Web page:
As green swirls turn reddish-orange, women across Hyderabad continue to share the love of mehendi art as a part if multiculturalism or ganga-jamuni tehzeeb.

Every morning, the fresh scent of henna wafts through the air. Whether you visit a local artisan in Shilparamam or the historic alleyways of Old City in Hyderabad, mehendi application still has a distinct cultural fare across Hyderabad. But for a city that loves nostalgia, this is hardly surprising.

A few years ago, Hyderabad’s shopping malls were gripped by a curious fad — mehendi pop-up stalls. One such event was strung together by a group of mehendi artists, who set up a vibrant four-day mela for Ramzan. “I’m going to get an Arabic design done”, one shopper says with a grin as she awaits her turn alongside other women from different religious backgrounds, all looking forward to getting their hands done by professionals. By the end, they had swirled intricate designs onto the hands of as many as 100 customers each day — all entirely for free.

Such curious displays have been an intimate part of the city’s religious celebrations for many decades. During Ganesh Chaturti, a pandal in Begum Bazaar reinvented the wheel by offering mehendi to anyone who came by to seek the idol’s blessings — a 12-feet Ganesh made almost entirely of henna. “We used 400 kg […] to make the idol,” says Satyanarayan, the manufacturer of a local mehendi cone brand who set the pandal up with the help of other traders belonging to the area. Women who stopped by were offered henna designs commemorating how synonymous the art of mehendi is to local celebrations. 

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This longevity is tied to the history of henna itself. For over 5,000 years, henna was an integral part of life not just in India but for the whole of South Asia. Because of this, many styles like Arabic, Rajasthani, Marwari, and Indian mehendi designs originated across the subcontinent, each known for its own distinct patterns. For many women, however, mehendi is also about a simple pleasure — the satisfying swirl, watching colours change, the anticipation of watching it dry, and finally, the reddish-brown masterpiece they are left with.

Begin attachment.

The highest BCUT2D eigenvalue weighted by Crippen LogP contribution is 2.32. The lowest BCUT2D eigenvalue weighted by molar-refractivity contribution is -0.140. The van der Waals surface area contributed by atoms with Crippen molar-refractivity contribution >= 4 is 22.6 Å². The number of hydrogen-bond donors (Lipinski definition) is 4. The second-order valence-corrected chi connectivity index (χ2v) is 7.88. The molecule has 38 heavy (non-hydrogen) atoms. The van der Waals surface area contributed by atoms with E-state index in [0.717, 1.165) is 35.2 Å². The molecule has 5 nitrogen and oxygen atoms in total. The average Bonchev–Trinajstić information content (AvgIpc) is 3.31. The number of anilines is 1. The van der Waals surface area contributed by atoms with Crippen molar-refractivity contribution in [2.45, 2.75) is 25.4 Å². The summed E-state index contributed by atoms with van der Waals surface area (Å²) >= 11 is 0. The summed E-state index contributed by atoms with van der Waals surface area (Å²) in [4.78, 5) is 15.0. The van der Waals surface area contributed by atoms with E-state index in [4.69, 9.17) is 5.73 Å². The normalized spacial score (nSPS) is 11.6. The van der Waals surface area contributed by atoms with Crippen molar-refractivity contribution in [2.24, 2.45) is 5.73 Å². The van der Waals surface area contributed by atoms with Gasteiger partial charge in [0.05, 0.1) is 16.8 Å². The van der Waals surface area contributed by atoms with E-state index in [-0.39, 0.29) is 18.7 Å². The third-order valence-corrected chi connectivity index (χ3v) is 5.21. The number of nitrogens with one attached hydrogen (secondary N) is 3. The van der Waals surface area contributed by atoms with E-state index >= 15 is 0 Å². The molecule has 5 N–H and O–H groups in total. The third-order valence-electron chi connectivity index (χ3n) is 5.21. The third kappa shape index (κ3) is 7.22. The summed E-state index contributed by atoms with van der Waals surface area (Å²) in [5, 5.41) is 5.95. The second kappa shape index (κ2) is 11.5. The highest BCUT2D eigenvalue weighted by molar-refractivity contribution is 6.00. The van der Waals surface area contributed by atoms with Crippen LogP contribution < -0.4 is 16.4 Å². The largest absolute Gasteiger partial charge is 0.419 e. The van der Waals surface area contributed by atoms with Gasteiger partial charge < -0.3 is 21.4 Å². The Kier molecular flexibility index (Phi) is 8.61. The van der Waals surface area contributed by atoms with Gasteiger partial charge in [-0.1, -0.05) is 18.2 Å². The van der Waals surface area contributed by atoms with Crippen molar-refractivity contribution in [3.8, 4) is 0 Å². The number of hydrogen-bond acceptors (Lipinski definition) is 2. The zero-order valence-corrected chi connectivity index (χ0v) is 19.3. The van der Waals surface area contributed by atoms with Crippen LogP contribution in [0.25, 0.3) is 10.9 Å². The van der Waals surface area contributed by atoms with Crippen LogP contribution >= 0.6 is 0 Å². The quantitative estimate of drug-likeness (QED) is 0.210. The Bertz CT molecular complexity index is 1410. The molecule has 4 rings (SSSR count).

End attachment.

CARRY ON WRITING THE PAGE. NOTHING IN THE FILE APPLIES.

Come festive season, Hyderabad sees such emotions in full swing. “After fasting for a month, […] we like dressing up and decorating ourselves. So why would we want our hands to remain empty?” says Syed Sumera Abdul Sattar, a local housewife. Noorjahan, who owns her own mehendi shop, knows this feeling firsthand, recalling how “the demand for mehendi during Eid is unmatched by any other festival.” 

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The days leading up to Karwa Chauth are  a similar story. In 2020, Hyderabad’s mehendi artists even wore PPE kits to safely apply designs for their expectant clients looking to decorate their palms in time for the festival. Some even chose to incorporate the bride and groom wearing a mask as a playful nod to the current times.

Recent accommodations like this have gone a long way in keeping the trade alive. Previously, however, mehendi was done quite differently. Many homes still choose to harvest and ground henna leaves by themselves. But one look at the array of readymade cones in the Old City shows just how much this tradition has changed.

Some local sellers have even found exciting ways to capitalise on this market. Saraswathi Raju, who bought a Shameerpet farm eight years ago, has now started growing gorintaku (henna) trees with the help of her husband and son. After seeing the difficulty locals faced in sourcing fresh leaves, the family came up with the idea of selling their henna leaves individually and as a bunch, along with their existing fruits and vegetables catalogue. 

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While this is great for those who prefer staining their palms at home, professional henna services are still widely used today, especially by brides-to-be. “Just like clothing, mehendi trends keep changing,” says Noorjahan, who has to constantly adapt her craft for an ever-changing clientele.

One thing that remains certain in Hyderabad is the communal love for mehendi. With recent controversies in other regions and instances of asking Muslim make-up artists not to apply henna to Hindu women, this plurality seems all the more worth preserving. Be it Eid, Bonalu, Diwali, or Karwa Chauth, these simple henna designs continue to be a cultural unifier across all communities. #KhabarLive #hydnews #hydlive #hyderabadlive